Analysts expect the elections to confirm that President Emmanuel Macron's party has not gained a strong foothold at local level

Paris (AFP) - France’s Greens celebrated major gains Sunday in local elections marked by record-low turnout and the failure of President Emmanuel Macron’s ruling party to make any significant impact.

Projections based on early vote counts showed Europe Ecology, the Green party (EELV), poised to take the key cities of Lyon, Bordeaux and Strasbourg and in a very close contest for Lille.

The second round of the local polls took place over three months after the first round held on March 15. They had originally been scheduled for March 22 but were delayed due to the coronavirus pandemic.

Government spokeswoman Sibeth Ndiaye expressed “disappointment” over the poor showing of the centrist Republic on the Move (LREM) party which Macron created shortly before his successful 2017 presidential run.

This is the first time it had competed in nationwide local elections and analysts have said the LREM has failed to plant roots at a local level.

“There are places… where our own internal divisions brought us to results that were extremely disappointing,” Ndiaye told French television.

Anne Hidalgo takes the plaudits after securing re-election as Paris mayor

Socialist Anne Hidalgo was on course to easily win a second term as mayor of Paris.

The LREM’s Agnes Buzyn was projected to come a distant third in the French capital, also behind right-wing candidate Rachida Dati.

Hidalgo, who has vowed to limit the use of cars in the French capital, thanked voters in her victory speech for choosing “a Paris that breathes, a Paris that is more agreeable to live in”.

- ‘Emerged victorious’ -

Marine Le Pen’s National Rally, meanwhile, claimed victory in the southern city of Perpignan, in what would be the first far-right takeover of a French city of more than 100,000 inhabitants since 1995.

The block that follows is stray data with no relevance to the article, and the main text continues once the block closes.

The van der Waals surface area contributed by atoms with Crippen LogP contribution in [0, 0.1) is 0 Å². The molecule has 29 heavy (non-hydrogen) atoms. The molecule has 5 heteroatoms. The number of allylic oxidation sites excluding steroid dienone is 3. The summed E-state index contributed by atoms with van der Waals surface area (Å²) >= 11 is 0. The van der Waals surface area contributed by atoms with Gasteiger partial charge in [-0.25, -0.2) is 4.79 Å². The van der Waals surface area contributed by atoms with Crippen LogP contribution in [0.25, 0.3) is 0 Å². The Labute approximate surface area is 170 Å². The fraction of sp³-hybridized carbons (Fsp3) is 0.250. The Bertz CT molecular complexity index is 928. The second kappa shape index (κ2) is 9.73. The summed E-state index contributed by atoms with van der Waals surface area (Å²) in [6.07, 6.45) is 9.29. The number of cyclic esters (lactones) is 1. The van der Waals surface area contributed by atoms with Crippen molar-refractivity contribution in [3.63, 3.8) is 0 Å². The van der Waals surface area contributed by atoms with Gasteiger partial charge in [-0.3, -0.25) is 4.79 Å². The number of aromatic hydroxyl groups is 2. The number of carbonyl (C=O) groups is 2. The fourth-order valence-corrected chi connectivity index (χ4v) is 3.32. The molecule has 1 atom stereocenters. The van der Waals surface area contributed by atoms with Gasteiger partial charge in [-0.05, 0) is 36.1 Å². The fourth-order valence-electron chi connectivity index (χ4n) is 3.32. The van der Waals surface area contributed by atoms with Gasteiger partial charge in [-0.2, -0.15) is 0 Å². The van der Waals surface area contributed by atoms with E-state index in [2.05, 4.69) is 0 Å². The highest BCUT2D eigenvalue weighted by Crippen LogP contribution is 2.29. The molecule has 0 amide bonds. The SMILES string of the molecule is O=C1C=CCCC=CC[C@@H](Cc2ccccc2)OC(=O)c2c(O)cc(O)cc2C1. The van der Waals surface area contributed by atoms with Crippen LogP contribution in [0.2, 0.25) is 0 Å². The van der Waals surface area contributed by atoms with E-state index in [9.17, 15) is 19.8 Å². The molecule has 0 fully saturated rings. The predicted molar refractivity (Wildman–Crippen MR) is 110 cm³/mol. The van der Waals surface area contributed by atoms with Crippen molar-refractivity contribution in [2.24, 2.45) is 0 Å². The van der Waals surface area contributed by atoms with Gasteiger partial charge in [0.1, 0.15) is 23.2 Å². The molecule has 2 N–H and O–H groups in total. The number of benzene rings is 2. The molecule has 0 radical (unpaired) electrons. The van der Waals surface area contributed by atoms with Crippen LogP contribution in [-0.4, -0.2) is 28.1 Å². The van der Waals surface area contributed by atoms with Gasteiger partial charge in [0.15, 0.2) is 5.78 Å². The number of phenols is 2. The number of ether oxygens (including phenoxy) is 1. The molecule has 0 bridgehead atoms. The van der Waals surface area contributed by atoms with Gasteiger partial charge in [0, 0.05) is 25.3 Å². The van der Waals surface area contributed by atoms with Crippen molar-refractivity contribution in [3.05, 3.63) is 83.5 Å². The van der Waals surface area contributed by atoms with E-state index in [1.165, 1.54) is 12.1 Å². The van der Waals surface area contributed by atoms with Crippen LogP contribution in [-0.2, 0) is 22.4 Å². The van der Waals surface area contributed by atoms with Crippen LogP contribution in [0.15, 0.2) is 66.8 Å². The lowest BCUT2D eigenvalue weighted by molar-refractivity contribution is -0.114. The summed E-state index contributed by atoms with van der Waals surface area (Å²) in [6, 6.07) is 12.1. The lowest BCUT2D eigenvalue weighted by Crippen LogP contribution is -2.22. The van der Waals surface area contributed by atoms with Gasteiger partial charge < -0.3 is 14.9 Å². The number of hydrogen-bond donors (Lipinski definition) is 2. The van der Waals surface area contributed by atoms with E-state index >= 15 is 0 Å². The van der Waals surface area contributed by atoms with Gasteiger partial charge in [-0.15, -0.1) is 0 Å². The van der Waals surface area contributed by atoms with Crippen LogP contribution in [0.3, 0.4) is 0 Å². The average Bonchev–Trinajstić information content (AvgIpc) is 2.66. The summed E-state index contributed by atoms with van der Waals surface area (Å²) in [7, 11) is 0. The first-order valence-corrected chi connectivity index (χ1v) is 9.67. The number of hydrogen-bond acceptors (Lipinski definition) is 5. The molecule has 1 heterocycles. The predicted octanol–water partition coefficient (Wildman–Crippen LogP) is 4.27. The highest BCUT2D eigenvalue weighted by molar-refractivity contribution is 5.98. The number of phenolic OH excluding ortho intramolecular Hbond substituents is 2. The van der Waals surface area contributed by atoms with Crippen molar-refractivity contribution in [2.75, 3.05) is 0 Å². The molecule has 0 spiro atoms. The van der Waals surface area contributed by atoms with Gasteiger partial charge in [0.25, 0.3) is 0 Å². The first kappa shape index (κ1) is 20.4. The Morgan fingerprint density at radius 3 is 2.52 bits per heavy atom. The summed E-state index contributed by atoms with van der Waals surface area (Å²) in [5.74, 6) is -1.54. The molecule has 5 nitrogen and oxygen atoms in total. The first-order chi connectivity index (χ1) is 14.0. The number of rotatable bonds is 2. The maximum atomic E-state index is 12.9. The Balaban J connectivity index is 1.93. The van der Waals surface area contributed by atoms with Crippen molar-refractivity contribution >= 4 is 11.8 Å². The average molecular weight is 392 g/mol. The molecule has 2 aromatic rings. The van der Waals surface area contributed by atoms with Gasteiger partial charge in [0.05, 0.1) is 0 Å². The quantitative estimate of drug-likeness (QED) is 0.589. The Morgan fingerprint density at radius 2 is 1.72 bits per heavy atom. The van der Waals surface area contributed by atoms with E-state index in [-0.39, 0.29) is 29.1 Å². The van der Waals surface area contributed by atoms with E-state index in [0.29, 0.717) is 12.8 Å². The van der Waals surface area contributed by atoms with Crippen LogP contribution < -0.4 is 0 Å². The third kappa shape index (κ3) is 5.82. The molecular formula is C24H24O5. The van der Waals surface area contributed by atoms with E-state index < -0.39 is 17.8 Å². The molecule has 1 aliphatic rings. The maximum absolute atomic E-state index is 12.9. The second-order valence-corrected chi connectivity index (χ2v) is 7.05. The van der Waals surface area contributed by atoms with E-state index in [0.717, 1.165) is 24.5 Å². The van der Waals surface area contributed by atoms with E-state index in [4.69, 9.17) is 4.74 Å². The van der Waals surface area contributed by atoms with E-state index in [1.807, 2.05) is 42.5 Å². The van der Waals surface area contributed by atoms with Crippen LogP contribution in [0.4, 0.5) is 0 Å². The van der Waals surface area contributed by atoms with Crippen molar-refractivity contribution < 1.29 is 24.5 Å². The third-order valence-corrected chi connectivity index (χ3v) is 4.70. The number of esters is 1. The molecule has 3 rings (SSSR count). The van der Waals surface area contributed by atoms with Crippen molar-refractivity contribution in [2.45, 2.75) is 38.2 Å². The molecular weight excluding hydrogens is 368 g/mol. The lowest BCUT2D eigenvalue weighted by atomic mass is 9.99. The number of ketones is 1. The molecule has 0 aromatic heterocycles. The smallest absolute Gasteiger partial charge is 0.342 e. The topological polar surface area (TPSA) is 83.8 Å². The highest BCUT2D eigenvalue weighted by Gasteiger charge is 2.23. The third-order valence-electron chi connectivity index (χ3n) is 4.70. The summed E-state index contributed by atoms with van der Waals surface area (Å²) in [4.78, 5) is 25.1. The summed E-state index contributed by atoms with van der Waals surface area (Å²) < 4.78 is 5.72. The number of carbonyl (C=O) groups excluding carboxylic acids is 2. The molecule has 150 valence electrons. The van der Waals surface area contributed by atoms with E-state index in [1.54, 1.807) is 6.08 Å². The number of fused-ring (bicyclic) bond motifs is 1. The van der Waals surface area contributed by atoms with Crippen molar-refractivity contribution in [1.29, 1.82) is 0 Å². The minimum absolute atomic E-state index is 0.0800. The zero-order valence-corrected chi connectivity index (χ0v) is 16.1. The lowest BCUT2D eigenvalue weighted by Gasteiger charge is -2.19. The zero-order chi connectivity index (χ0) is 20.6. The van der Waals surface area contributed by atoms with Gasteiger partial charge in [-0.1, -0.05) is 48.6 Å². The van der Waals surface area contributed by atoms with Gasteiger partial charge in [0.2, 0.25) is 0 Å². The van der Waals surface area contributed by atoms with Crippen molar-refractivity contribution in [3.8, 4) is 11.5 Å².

The biggest coup for the Greens would be ousting former minister Martine Aubry as mayor of the northern city of Lille. But her entourage insisted to AFP that she had clung on in a knife-edge vote.

But in the eastern city of Strasbourg EELV candidate Jeanne Barseghian, 39, was on course to beat a LREM-led alliance.

And in Marseille, environmentalist Michele Rubirola was set to end years of right-wing control of the city at the head of a left-wing alliance.

“What has emerged victorious tonight, it seems to me, is the desire for a real environmentalism that is put into action,” Yannick Jadot, an MEP and senior EELV figure, told TF1 television.

- ‘Green wave’ -

Some 16.5 million eligible voters cast their ballots in nearly 5,000 cities and towns where the first round of municipal voting had failed to yield a decisive outcome.

But estimates showed that only two in five voters turned up to vote, an abstention rate that Le Pen described as “astonishing” and far-left leader Jean-Luc Melenchon said amounted to “a civic strike”.

Macron expressed his concern over the high abstention rate, estimated at about 60 percent, and acknowledged that the elections were marked by a “green wave”, the presidency said.

Prime Minister Edouard Philippe, campaigning for Le Havre city hall, has seen his popularity rise beyond that of President Macron -- who may axe him

With a national death toll approaching 30,000, France has been badly hit by the COVID-19 pandemic, with some voters angry over the government’s failure to provide protective material like masks rapidly.

Voters were required to wear face masks and urged to bring their own pens to lower the contamination risk. Many voters and election officials sported germ-blocking plastic visors.

- Reshuffle? -

Shared pens were disinfected between voters

Macron is widely rumoured to be preparing for a cabinet reshuffle after Sunday’s results, and the future of Prime Minister Edouard Philippe, who won his race for mayor in the Normandy port city of Le Havre, appeared unsure.

Though French law allows for the holding of two executive posts, observers expect Macron to use the occasion to axe the premier, whose popularity exceeds his own according to opinion polls.

Firing Philippe would allow Macron “to claim he is delivering on his promise to ensure the ‘second act’ of his presidency takes note of failings revealed by his handling of the COVID-19 crisis,” said Mujtaba Rahman of the Eurasia Group risk consultancy.

With just 22 months to the next presidential election, Macron’s main challenger nationwide is Le Pen.

Analysts say disillusion with the LREM and Macron, who critics say is a president of the rich out of touch with ordinary people, may have dissuaded people from going out to vote in already complicated circumstances.

The only region of France not voting Sunday was the overseas territory of Guiana in South America, where the pandemic was deemed too active to open polling stations.